LARROVERE mariano Alexis
congresos y reuniones científicas
Regional metamorphism and origin of metasedimentary rocks of the Sierras Pampeanas of Tucumán and Catamarca, Argentina, along the margin of Gondwana
Mendoza - Argentina
Conferencia; Gondwana 12: Geological and Biological Heritage of Gondwana; 2005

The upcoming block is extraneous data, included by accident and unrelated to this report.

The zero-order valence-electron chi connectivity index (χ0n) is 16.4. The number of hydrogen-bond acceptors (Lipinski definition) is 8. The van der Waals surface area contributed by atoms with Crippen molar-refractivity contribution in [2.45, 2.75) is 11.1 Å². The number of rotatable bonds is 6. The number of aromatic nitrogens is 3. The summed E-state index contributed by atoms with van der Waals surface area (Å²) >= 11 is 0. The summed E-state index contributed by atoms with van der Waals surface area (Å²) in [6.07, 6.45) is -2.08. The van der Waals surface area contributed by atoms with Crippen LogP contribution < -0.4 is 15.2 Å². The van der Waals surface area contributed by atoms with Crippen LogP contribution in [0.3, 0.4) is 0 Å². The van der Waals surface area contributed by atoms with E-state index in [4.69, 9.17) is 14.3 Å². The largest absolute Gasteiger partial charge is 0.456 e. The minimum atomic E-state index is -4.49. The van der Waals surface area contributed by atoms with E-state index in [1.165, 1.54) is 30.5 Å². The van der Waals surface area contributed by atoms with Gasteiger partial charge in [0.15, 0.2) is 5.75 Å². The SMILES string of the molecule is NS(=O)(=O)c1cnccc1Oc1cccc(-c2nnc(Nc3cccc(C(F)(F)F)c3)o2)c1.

The rocks of the sierras de Los Llanos, Potrerillo and Guayambá form part of the metamorphic basement of the Northwestern Sierras Pampeanas, as northern extensions of the Sierra de Ancasti. This basement is composed mainly of migmatites but also has biotite gneisses, quartz-feldspar gneisses, schists and concordant syntectonic tonalites. The migmatites represent the highest metamorphic grade, both homogeneous and heterogeneous varieties being recognized. The metatexites are mostly stromatitic migmatites with the mineral assemblage Qtz-Pl-Bt-(+-Kfs)-(+-Sil)-(+-Grt)-(+-Crd), less abundant diatexites have Qtz-Pl-Bt-Kfs-(+-Sil)-(+-Grt). This mineralogy is consistent with a low or medium P/T regional metamorphism in amphibolite to granulite facies conditions contemporaneous with migmatization. These events produced the regional foliation (S2) with a NNE–SSW strike and ENE dip. A relict older foliation (S1) is preserved within resisters. Geochemical data for metamorphic rocks from the study area were used to characterise the sedimentary protolith from which the migmatites and gneisses were derived. Data for samples of biotitic gneiss, schist (resister) and three migmatite mesosomes were plotted in diagrams for the classification of terrigenous sandstones and shales (Herron, 1988). The samples fall in the field of greywackes, indicating the original rocks that were later transformed during metamorphism. Metasedimentary rocks of the Pampean basement from Tucumán and Catamarca were considered to be higher-grade metamorphic equivalents of the Puncoviscana Formation (Aceñolaza and Toselli, 1981). Similar geochemical signatures for sedimentary and metamorphic rocks from different ranges in Northwest Argentina confirm this lithological continuity (Willner et al., 1990). Comparison of our samples with the 73 psammites and metapsammites samples studied by Willner et al., reinterpreted using Herron diagrams, shows a close correspondence, suggesting a genetic link to these greywackes as the sedimentary protolith. Chondrite-normalized REE concentrations show similar patterns to those of other sedimentary rocks such as NASC and ES, with La abundances of about 100 decreasing progressively through the other LREE to values of 10–20 for the HREE. The gneisses, schists, and mesosomes display very similar values, only subtly higher than those of NASC and average upper crust, independently of their metamorphic grade. REE concentrations normalized to upper crust show similar behaviour for the LREE (La, Ce, Pr, and Nd) and some MREE (Sm and Eu), but the HREE values are more varied, with Yb and Lu showing the most difference. The relative enrichment in REE, which tend to be concentrated in the silt fraction, together with the high relative abundances of Cr, Y and Ni, is coherent with the immobility of these elements during the sedimentary cycle and probably also during metamorphism. Low relative abundances of trace elements such as Sr and Ba, reflects the removal of feldspars in the sedimentary cycle. Overall, the geochemical data are compatible with rather immature sedimentary rocks poor in feldspars and a with detrital matrix, such as lithic greywackes. Nevertheless, it should not be discounted that the geochemical characteristics are inherited from the pre-sedimentary protolith itself, or have been affected by the regional metamorphism. Projections in the La-Th-Sc and Th-Sc-Zr/10 tectonic discrimination diagrams for greywackes (Bhatia and Crook, 1986) suggest deposition in sedimentary basins related to continental island arcs. A greywacke-rich sedimentary protolith would be consistent with metamorphism of the psammitic facies of the Puncoviscana Formation, corresponding to turbiditic deposition in active margins with crustal thickening (due to continental collision), which occurred during the Pampean Cycle (Late Precambrian–Mid Cambrian) in the Gondwana margin.